Bilingual is Better

behind the schenes look of Disney's new animated film Planes

Disney’s new animated film “PLANES” is landing into theaters on August 9th, but SpanglishBaby readers get a first look at a behind the scenes making of the world above “Cars.” Disney invited us into their DisneyToon Studios for a full day of learning and to experience how our favorite films are made. We also got to preview the movie, which will surely be a family favorite! It was definitely one of mine. Not to worry, complete review will be coming soon!

If you’ve ever had a chance to visit the DisneyToon Studios, you were likely as in awe as I was. Right now, the entire lobby is decorated to resemble a landing strip, with Dusty and his friends hanging out at the hanger. The walls are lined with artwork created by Disney artists from many years past. It was like a walk down memory lane!

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After escorting us into a private movie theater to premiere the final cut of “Planes,” we were invited to learn how Disney Storyboard Artists bring the script of “Planes” to life through sketch drawings, that are eventually made into animation, but we’ll get to that later. Art Hernandez is one of the lucky guys that helps mold a Disney movies – from script to movie screen. Art explained to us how the storyboard process for Disney animated movies takes anywhere between 1 to 2 years and 40-50,000 story panels because they are essentially creating a template for all the departments to follow. The Story Artists are also responsible for pitching the sketches and “selling the scene” to directorsm, making their jobs instrumental in developing the characters we have all come to love.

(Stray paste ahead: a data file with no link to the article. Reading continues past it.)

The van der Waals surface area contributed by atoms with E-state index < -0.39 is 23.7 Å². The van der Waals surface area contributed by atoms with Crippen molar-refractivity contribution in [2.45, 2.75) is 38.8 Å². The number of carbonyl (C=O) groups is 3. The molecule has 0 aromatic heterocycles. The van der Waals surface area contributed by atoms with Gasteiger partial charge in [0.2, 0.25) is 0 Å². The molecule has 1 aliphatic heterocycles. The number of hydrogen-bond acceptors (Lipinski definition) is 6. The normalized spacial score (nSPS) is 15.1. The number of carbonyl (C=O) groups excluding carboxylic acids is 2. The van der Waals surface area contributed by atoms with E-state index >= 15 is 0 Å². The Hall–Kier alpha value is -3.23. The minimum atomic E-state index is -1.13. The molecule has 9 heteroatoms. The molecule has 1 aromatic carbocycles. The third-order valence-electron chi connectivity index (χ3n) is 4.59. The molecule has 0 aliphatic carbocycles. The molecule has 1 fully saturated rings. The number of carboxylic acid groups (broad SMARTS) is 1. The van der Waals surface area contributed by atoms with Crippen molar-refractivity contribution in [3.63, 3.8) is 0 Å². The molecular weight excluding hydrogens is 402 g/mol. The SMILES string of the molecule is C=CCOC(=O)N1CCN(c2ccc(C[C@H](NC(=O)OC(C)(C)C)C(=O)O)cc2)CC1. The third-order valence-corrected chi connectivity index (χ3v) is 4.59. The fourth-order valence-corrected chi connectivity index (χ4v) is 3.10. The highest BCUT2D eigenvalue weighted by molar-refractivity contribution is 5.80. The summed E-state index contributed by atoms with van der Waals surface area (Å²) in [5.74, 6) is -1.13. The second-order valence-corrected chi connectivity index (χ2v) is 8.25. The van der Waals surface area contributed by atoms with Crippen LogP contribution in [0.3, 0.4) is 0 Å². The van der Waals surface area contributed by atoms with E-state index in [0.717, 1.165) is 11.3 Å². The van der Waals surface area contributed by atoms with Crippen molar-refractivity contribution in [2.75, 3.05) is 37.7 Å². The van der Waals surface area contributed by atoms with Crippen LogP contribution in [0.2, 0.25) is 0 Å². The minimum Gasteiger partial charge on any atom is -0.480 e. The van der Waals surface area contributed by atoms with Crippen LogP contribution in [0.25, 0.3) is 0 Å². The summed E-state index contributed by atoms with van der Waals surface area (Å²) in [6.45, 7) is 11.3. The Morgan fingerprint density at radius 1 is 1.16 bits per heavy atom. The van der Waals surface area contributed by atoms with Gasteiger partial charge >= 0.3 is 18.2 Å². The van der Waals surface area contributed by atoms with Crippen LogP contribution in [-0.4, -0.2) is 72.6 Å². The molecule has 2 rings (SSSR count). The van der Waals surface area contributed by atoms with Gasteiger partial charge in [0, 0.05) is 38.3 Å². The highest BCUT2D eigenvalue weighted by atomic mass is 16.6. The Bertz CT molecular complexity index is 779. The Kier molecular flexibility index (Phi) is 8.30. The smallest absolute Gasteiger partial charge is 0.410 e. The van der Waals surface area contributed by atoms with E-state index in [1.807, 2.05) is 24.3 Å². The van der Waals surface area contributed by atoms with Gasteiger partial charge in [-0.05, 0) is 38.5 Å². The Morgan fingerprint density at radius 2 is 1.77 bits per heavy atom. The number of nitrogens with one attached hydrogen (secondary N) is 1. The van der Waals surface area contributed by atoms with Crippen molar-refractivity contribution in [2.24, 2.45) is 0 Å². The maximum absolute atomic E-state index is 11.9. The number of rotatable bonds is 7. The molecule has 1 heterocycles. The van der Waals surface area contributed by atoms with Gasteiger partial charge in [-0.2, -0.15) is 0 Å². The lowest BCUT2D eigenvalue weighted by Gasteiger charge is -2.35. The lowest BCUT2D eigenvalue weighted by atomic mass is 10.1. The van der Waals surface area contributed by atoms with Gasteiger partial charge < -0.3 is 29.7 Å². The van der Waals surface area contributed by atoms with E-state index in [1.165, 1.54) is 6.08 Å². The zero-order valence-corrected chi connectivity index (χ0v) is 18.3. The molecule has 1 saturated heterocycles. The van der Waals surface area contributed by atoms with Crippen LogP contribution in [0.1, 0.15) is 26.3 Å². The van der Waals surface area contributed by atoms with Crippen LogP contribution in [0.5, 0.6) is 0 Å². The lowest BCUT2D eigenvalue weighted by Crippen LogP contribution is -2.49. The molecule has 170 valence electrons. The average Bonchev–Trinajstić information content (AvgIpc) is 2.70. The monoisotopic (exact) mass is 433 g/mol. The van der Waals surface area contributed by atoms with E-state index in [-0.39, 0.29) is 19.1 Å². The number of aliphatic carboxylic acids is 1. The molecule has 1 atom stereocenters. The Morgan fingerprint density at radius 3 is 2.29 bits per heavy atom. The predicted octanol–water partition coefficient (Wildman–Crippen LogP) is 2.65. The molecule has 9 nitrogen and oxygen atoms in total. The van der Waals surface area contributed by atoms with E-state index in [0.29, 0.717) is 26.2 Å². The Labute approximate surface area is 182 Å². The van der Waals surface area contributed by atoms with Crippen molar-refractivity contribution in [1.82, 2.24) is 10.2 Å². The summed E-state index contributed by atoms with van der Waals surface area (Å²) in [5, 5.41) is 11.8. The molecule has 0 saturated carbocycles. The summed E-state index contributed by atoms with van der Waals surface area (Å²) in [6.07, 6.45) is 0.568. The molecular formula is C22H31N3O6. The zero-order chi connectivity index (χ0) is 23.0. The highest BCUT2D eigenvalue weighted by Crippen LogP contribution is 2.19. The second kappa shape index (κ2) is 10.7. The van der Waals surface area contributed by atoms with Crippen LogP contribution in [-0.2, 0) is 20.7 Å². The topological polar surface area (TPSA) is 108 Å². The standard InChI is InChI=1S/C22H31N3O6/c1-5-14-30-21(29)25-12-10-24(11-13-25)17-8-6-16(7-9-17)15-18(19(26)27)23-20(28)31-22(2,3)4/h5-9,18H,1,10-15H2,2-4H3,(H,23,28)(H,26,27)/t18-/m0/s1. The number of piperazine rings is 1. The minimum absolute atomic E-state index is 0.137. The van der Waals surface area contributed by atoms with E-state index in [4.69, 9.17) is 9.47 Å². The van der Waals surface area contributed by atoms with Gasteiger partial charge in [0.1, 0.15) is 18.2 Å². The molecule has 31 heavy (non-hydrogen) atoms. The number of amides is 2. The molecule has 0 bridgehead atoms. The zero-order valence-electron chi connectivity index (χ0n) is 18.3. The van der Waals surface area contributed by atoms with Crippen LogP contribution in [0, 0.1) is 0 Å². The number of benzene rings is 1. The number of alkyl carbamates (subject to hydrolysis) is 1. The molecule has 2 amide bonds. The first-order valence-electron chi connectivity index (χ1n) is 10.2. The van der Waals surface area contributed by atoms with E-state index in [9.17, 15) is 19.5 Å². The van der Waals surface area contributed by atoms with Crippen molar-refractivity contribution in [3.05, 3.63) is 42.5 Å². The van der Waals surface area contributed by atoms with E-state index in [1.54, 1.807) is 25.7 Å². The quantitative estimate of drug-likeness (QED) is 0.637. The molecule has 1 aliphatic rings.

While meeting with Art, I got the sense that he really loved his job and, after I asked him if he was like a kid in a candy store, he opened up to us a little bit about how he achieved all this success. Born and raised in Los Angeles, Art always knew he wanted to be an artist. He loved to draw and was grateful for the influences in his life that pushed him to succeed. When asked what his number one tip that moms can do to help their child’s passion for drawing and art? “Provide lots of encouragement, opportunity for practice and many different kinds of materials. You never know what art form you’ll love best until you try!”

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After story boards have been walked through, voice overs have been recorded, it was time to begin animating the film. Ethan Hurd is the Assistant Animation Director, having worked on Disney movies since “Toy Story 2,” he was very kind and patient with all my questions. I must have asked him a dozen times how a character was created from rough drawing to the animated version we were looking at, but I still don’t understand! The amount of technical precision and art within the DisneyToon studios is mind boogling. Ethan uses a program called Autodesk MAYA 3D to fill out the movie’s animation. He explained to us how he first will go through a scene and create broad strokes of animation after which he would then concern himself with the subtle animation. As he explained, the subtle animation is crucial to emote feeling and to help viewers connect with a character. In “Planes,” he noted that this was especially difficult because, without arms or hands, Ethan only has the eyes/eyebrows of the planes to create a sentiment.

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I can’t wait to share more about this fascinating experience at DisneyToon Studios and the upcoming PLANES film. As always, it was an honor to represent SpanglishBaby!

You can follow PLANES on Facebook or check them out on Twitter to recieve up to date information on the film, which will land into theatres on August 9th.

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